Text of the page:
Lethal violence in the country has been a target since Brazil became Brazil. For every 100 people who were murdered in 2015, 71 were black, 54 were young, and 73 did not have completed elementary school (these characteristics coalesce). Blacks are 23,5% more likely to be murdered than Brazilians of other races. Historical racism and deep inequality are factors that cause so many lives to be lost to naturalization. The murder of black women is also much higher than the mortality of white women. Between 2005 and 2015, there was a 22% increase in black mortality, while there was a 7,4% reduction in non-black mortality.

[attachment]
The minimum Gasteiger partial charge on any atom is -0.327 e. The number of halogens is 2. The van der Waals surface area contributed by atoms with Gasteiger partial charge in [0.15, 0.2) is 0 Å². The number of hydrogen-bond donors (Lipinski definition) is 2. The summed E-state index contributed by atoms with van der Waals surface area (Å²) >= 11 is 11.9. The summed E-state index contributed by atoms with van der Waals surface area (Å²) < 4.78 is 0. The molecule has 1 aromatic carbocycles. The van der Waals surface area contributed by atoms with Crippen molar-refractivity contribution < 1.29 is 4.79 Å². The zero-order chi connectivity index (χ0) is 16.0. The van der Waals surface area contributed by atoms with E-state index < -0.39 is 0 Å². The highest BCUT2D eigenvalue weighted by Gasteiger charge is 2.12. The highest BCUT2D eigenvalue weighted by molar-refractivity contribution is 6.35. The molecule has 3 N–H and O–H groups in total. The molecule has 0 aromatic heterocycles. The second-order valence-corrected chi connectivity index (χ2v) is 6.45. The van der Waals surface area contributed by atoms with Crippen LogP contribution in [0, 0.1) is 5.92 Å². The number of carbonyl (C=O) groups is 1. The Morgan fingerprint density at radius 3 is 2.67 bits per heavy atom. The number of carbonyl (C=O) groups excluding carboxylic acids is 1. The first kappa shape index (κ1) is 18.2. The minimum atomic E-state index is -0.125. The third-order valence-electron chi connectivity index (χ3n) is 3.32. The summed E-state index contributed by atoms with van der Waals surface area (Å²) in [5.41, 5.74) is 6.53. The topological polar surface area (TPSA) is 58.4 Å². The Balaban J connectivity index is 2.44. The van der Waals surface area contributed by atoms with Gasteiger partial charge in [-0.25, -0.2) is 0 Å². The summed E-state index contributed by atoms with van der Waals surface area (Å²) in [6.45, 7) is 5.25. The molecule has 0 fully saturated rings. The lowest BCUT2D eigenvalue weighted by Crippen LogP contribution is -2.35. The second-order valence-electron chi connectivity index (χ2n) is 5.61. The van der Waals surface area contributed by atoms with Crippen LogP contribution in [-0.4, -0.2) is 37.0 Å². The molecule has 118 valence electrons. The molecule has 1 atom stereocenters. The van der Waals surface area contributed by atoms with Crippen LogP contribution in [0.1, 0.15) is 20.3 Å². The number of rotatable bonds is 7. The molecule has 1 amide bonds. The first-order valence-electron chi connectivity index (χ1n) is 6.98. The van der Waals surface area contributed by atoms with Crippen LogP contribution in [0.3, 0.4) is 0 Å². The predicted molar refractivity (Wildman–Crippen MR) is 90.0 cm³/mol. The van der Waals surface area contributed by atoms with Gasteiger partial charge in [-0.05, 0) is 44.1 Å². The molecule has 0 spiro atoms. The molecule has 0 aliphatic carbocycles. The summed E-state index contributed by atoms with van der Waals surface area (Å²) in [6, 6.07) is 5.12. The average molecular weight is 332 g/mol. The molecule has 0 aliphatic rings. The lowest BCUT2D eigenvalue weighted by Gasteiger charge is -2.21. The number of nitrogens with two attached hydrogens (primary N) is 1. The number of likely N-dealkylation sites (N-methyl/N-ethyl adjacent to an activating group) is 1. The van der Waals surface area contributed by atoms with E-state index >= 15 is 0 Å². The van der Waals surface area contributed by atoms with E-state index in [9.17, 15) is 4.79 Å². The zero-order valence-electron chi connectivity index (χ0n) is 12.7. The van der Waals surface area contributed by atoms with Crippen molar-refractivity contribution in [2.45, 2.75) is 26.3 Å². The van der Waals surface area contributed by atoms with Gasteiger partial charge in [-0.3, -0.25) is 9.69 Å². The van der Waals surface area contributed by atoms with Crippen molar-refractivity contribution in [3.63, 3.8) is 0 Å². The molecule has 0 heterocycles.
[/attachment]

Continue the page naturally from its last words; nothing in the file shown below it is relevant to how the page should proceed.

“In addition to the legacy of the colonial and slave-holding past, other factors can be mentioned in an attempt to explain this increasing racial selectivity of homicidal violence. In the first place, the progressive privatization of the security apparatus”, explains the Mapa da Violência. “In theory, the wealthier sectors and areas, generally white, have a double security: public and private; while the less affluent, those on the periphery, predominantly black, have to be content with the minimum security that the State offers. A second factor adds to and complements the previous one: security, health, education, etc., areas that form part of the political-electoral game and the partisan dispute. Public security actions and coverage are distributed unequally in different geographic areas, prioritizing spaces according to their political visibility, their impact on public opinion and, mainly, on the media, which reacts very differently according to status. victims' social and economic As a result, public protection resources are channeled, preferably, to the wealthiest areas, with a predominance of white population, which boast the benefits of double security, public and private.”